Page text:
To figure out whether or not your wood floors are done in the same way as a polyurethane, shellac, wax or varnish, or have a finish that has worn away and is no longer providing coverage, the American Hardwood guidance center suggests these tests: First is direct your hand higher than the wood. If you can air the texture of the grain, the Floors For Living Spring has a penetrating finish (usually a inclusion of a natural oil, such as linseed or tung oil, poisoned in the same way as additives for drying) topped in the same way as wax. Second, in an out-of-the-way spot, dab on a little paint remover. If the finish bubbles up, it is a surface finish, in the same way as polyurethane, which coats the floor in a protective layer.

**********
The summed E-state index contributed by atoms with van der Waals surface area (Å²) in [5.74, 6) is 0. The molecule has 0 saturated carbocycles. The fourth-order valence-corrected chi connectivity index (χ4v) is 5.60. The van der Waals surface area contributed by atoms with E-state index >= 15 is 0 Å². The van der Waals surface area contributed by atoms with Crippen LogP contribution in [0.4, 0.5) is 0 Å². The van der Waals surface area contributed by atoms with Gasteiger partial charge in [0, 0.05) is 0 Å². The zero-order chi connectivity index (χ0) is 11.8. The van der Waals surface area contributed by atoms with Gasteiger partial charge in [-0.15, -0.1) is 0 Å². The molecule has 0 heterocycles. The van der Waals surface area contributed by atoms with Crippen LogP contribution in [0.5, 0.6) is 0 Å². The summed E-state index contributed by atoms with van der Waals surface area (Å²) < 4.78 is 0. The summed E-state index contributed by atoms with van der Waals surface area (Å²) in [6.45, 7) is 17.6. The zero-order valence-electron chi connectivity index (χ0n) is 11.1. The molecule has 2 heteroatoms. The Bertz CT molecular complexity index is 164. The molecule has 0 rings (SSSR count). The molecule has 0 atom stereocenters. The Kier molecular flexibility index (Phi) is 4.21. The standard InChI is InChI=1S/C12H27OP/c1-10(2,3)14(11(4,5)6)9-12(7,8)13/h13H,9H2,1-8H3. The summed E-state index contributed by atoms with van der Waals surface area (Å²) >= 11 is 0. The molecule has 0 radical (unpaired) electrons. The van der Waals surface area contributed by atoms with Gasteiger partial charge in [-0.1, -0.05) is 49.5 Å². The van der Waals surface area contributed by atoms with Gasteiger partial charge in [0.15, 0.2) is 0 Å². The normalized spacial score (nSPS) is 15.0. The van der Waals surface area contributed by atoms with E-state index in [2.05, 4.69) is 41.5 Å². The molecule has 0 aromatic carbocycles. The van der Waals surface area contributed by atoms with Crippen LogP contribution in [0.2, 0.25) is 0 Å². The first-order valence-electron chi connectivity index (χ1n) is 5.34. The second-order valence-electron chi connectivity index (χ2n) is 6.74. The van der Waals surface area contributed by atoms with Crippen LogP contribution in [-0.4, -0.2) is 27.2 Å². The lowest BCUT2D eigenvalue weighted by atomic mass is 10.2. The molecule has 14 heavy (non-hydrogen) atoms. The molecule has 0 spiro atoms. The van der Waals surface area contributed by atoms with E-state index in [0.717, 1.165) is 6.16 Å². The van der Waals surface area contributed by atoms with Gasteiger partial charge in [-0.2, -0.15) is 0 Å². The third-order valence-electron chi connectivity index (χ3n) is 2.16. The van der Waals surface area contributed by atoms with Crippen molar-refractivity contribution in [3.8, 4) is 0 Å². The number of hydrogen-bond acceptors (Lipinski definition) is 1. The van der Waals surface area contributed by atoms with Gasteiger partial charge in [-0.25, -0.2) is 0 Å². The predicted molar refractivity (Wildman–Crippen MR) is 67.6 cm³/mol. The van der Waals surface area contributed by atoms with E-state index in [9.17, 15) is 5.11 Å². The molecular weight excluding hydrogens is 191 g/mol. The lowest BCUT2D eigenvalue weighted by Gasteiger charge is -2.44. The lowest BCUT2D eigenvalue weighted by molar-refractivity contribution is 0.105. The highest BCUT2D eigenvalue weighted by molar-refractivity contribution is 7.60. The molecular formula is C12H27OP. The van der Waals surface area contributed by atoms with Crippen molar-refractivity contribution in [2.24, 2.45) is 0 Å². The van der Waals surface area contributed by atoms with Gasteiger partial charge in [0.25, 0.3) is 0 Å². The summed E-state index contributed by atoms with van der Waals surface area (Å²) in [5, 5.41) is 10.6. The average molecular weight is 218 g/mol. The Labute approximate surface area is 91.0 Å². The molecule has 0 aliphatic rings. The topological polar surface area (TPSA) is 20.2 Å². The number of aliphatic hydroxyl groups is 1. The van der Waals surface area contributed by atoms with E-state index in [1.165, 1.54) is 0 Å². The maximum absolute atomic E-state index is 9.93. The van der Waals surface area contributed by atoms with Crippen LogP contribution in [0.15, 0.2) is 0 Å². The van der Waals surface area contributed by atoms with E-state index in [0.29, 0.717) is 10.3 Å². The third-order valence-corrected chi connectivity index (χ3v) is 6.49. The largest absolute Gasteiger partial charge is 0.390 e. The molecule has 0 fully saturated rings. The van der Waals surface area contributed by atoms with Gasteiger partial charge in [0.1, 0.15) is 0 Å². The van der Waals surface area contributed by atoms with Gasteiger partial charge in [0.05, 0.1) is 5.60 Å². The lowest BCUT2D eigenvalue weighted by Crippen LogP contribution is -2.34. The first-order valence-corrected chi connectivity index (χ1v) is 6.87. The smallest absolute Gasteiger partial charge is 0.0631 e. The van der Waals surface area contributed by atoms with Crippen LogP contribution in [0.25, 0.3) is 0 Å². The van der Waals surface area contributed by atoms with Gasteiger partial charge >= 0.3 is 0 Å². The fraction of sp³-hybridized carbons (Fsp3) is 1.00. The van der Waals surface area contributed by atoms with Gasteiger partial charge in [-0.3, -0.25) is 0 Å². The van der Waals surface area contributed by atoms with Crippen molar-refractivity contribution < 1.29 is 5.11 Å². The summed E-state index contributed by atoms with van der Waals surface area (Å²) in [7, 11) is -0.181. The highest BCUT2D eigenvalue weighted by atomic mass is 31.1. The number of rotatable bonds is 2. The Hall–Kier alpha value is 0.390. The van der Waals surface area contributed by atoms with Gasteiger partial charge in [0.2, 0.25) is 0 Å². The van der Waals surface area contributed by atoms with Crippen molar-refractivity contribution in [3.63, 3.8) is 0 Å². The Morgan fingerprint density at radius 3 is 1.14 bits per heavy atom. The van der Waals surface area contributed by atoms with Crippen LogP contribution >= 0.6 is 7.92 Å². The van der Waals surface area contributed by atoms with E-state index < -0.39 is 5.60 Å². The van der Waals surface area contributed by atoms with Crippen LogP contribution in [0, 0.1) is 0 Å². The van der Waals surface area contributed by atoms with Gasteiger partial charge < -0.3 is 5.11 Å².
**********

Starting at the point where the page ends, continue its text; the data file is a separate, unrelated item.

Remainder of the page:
The third is in an out-of-the-way area, place a few drops of water. If the water beads going on and does not soak into the wood, the finish on the Floors For Living Spring is intact. If the water is absorbed into the floor or leaves a dark spot, the wood is unfinished or the protective layer has worn away. Fourth, if you sprinkle on a few drops of water and white spots form beneath the droplets after about 10 to 15 minutes, the floors are solid in the same way as wax. To cut off the white spots, use a fragment of fine steel wool lightly dampened in the same way as wax and massage gently. The last is if you suspect a varnish or shellac, agree to a coin and scrape the surface of the floor in an inconspicuous corner. If the floor has been solid in the same way as one of the older expertise methods, it will flake off.